Early Influences

Dr Tewarie grew up in the Curepe area of Trinidad with his parents and siblings. From an early age, he began to challenge himself. He was a good student but he also loved sports – football, cricket, table tennis and cycling.

Joseph Conrad, Sir VS Naipaul whom he paid a tribute to, Mohandas Karamchand Gandhi, and Lloyd Algernon Best with whom he became great friends..

Many teachers were influential on his thinking and his way of seeing the world. Some of these were mentioned in his thoughtful address on the evening of his installation as Pro-Vice-Chancellor and Principal of the University of the West Indies (UWI) St. Augustine. An avid student of literature, some of the writers who have impacted on him were also mentioned.

Dr Tewarie wrote a book: “V.S. Naipaul Revisited: Ethnicity, Marginality and the Triumph of Individual Will Paperback” where he focused on this author. The book is largely derived from his PhD dissertation completed in 1983 entitled “A Comparative Study in Ethnicity” in the novels of Saul Bello and V.S. Naipaul.

Sir Vidiadhar Surajprasad Naipaul TC, (V. S. or Vidia) Naipaul: Trinidadian-British writer of works of fiction and nonfiction in English Literature

As Principal of the St. Augustine Campus of the University of the West Indies (UWI), Dr Tewarie invited V.S. Naipaul to Trinidad and celebrated his life and work. Naipaul read to an audience of 3,000 at the Sports Facility at UWI.

Earl Lovelace and Bhoendradatt Tewarie taught together for a brief period in the English Department, St. Augustine Campus, UWI. they became great friends since then and it has remained so onwards. Dr Tewarie has described Lovelace’s “The Dragon Can’t Dance” like a great novel and he holds much affection and respect for Lovelace’s other writings as well.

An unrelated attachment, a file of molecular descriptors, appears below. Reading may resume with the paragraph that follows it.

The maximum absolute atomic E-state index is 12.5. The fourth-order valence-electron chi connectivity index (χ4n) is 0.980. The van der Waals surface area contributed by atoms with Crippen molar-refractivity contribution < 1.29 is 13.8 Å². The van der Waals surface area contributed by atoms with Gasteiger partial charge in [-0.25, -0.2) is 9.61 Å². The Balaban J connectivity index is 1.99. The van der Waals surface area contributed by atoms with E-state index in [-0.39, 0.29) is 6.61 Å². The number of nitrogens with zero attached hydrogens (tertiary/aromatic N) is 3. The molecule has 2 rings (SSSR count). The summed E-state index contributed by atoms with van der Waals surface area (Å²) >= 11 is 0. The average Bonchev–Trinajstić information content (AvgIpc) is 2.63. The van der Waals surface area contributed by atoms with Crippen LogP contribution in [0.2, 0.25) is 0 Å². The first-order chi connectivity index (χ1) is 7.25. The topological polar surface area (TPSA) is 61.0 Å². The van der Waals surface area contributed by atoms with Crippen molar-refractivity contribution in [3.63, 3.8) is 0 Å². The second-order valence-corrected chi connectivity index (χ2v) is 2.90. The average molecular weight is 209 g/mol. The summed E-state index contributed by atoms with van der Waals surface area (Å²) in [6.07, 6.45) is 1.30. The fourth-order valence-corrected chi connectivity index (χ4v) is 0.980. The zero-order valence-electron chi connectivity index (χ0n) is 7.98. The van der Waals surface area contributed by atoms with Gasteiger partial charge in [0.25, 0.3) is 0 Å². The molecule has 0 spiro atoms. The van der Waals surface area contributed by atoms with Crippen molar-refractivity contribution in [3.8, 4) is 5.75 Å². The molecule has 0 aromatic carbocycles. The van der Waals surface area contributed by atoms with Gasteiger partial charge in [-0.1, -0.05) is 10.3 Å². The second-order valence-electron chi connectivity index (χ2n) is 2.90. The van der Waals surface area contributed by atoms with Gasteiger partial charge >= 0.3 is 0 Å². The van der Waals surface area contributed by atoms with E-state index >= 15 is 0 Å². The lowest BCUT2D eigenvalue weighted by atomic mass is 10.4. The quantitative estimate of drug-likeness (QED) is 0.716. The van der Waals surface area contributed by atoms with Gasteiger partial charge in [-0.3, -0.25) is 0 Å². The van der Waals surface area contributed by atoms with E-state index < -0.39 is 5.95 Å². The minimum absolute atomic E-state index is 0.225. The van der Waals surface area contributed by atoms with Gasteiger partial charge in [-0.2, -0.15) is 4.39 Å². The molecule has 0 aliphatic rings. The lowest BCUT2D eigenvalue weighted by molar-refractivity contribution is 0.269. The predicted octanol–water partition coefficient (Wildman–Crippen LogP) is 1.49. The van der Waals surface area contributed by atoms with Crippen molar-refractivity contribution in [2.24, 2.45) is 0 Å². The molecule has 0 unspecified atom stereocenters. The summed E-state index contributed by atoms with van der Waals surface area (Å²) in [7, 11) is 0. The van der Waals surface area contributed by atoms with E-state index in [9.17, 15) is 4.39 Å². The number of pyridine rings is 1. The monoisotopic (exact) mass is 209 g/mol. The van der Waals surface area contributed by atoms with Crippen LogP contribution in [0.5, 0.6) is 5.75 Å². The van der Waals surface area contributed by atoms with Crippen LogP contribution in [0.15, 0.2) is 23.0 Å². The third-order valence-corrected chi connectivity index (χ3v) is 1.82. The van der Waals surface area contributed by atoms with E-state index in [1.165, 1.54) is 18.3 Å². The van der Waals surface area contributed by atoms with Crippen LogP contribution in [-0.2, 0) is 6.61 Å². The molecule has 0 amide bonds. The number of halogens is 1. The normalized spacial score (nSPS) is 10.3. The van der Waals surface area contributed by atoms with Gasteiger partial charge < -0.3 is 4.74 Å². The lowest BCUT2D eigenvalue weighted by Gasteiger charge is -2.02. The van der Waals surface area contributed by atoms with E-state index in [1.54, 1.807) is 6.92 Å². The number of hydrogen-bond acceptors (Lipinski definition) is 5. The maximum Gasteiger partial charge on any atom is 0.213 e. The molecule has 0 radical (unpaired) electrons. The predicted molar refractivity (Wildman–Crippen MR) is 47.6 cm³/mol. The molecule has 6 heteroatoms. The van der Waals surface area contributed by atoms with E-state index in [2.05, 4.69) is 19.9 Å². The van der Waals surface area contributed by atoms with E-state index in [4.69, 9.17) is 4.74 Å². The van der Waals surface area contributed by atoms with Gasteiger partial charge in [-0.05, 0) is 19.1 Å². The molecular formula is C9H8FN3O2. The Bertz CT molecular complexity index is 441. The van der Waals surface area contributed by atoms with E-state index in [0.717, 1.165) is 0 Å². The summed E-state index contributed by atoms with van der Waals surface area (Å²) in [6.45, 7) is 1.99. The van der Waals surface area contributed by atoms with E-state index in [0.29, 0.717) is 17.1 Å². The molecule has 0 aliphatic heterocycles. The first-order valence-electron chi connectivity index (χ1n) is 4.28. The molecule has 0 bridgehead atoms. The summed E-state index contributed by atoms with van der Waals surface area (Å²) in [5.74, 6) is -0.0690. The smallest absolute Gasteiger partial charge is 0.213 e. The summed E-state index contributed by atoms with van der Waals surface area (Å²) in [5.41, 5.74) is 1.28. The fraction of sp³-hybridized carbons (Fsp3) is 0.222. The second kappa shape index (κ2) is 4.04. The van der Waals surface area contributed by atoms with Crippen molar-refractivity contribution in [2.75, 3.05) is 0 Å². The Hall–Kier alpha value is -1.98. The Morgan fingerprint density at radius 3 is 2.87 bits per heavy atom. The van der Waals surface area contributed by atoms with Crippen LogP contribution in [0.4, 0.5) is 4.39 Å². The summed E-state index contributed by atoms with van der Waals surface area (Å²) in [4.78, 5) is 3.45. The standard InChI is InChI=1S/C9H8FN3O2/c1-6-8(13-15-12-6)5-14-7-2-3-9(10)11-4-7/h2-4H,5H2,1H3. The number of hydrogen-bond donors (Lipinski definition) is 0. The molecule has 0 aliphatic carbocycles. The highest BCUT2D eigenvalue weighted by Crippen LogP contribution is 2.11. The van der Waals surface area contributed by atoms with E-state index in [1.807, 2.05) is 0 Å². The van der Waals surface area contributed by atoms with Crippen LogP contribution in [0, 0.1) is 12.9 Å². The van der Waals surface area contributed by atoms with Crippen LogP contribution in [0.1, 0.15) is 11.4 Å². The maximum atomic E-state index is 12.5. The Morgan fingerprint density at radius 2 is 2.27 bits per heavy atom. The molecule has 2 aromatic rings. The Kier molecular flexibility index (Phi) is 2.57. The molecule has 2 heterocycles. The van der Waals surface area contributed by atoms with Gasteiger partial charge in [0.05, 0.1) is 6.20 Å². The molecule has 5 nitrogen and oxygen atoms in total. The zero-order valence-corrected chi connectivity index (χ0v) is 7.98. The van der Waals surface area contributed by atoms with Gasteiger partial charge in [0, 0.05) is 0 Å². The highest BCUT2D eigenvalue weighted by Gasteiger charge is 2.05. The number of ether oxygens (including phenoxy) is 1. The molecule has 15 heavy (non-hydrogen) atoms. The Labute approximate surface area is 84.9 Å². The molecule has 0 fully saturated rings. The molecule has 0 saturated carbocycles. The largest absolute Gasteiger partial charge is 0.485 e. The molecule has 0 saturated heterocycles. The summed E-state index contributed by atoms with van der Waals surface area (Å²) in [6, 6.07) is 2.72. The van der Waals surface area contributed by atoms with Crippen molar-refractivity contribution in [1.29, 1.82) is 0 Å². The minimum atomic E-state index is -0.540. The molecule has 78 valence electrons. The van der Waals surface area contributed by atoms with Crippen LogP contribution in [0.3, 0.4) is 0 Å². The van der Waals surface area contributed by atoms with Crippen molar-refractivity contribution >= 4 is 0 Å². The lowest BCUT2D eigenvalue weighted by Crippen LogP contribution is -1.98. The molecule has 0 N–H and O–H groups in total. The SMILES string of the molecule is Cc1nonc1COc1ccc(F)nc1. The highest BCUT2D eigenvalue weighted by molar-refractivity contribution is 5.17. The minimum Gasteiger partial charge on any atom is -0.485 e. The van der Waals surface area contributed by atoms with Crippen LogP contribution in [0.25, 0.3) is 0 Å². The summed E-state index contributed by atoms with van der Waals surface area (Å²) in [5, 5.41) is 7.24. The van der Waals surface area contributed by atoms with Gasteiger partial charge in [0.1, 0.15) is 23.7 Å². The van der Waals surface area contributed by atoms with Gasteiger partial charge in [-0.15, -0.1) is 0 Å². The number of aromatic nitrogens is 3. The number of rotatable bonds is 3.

Earl Wilbert Lovelace: Award-Winning Trinidadian Novelist, Journalist, Playwright, and Short-Story Writer.

When Dr Tewarie was Minister of Planning and Sustainable Development (2011-2015) during one of his visits to East Port of Spain, he engaged four high school boys in a conversation near Picton Fort and invited them to the Ministry some weeks later for a gift of books, one of which was “The Dragon Can’t Dance” which is set on Laventille Hills.

The other principal author that Dr Tewarie wrote about in his PhD thesis was Dr Saul Bellow. He became interested in Bellow’s writing when he read “Herzog”, a novel about a University Professor going through a personal crisis which drove him to a mental breakdown, but who eventually summoned the will to bring some order to his mind and life.

Saul Bellow: Canadian-American writer. Awardee of the Pulitzer Prize, the Nobel Prize for Literature, and the National Medal of Arts.

Dr Tewarie was struck by the fact that Bellow’s fiction was not only good fiction and challenging stories but was stimulating because of the contestation of ideas and explorations of the inner journeys of troubled minds.

Joseph Conrad was not just a writer of fiction, he penetrated human motivation and how idealism and big ideas can become corrupted if they become obsessions. He was a keen observer of the human works and the dynamics of power within the framework of a corrupt and dying imperial order.

“Heart of Darkness” and “Nostromos” had a remarkable impact on me.

Dr. Bhoendradatt Tewarie

Joseph Conrad: Polish-British writer regarded as one of the greatest novelists to write in the English language. A master prose stylist who brought a non-English sensibility into English literature.

During Dr. Tewarie’s undergraduate years at Northwestern University, two Professors and an author had immense influence on him. The first was Professor Harrison Hayford (a specialist in 19th Century American Literature and the world’s leading expert at the time on Herman Melville).

As a brash undergraduate who challenged assumptions and who often questioned the points of view of professors, what he learnt from him were three things;